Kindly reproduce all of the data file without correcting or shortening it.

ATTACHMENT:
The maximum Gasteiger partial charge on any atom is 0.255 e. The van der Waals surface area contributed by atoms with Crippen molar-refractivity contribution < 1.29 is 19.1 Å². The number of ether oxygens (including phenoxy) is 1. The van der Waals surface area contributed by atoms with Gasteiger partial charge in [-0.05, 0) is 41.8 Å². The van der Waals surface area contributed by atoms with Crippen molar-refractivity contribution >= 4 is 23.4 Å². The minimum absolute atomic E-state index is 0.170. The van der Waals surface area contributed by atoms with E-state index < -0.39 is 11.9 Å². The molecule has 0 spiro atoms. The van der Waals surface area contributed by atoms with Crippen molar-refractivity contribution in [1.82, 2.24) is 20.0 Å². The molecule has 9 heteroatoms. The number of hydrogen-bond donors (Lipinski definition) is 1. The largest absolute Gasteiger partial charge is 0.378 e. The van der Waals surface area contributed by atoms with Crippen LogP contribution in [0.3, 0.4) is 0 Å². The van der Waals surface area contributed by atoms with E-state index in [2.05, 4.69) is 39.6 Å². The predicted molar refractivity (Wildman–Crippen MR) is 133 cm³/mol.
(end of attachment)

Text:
The maximum Gasteiger partial charge on any atom is 0.255 e. The van der Waals surface area contributed by atoms with Crippen molar-refractivity contribution < 1.29 is 19.1 Å². The number of ether oxygens (including phenoxy) is 1. The van der Waals surface area contributed by atoms with Gasteiger partial charge in [-0.05, 0) is 41.8 Å². The van der Waals surface area contributed by atoms with Crippen molar-refractivity contribution >= 4 is 23.4 Å². The minimum absolute atomic E-state index is 0.170. The van der Waals surface area contributed by atoms with E-state index < -0.39 is 11.9 Å². The molecule has 0 spiro atoms. The van der Waals surface area contributed by atoms with Crippen molar-refractivity contribution in [1.82, 2.24) is 20.0 Å². The molecule has 9 heteroatoms. The number of hydrogen-bond donors (Lipinski definition) is 1. The largest absolute Gasteiger partial charge is 0.378 e. The van der Waals surface area contributed by atoms with Crippen LogP contribution in [0.3, 0.4) is 0 Å². The van der Waals surface area contributed by atoms with E-state index in [2.05, 4.69) is 39.6 Å². The predicted molar refractivity (Wildman–Crippen MR) is 133 cm³/mol.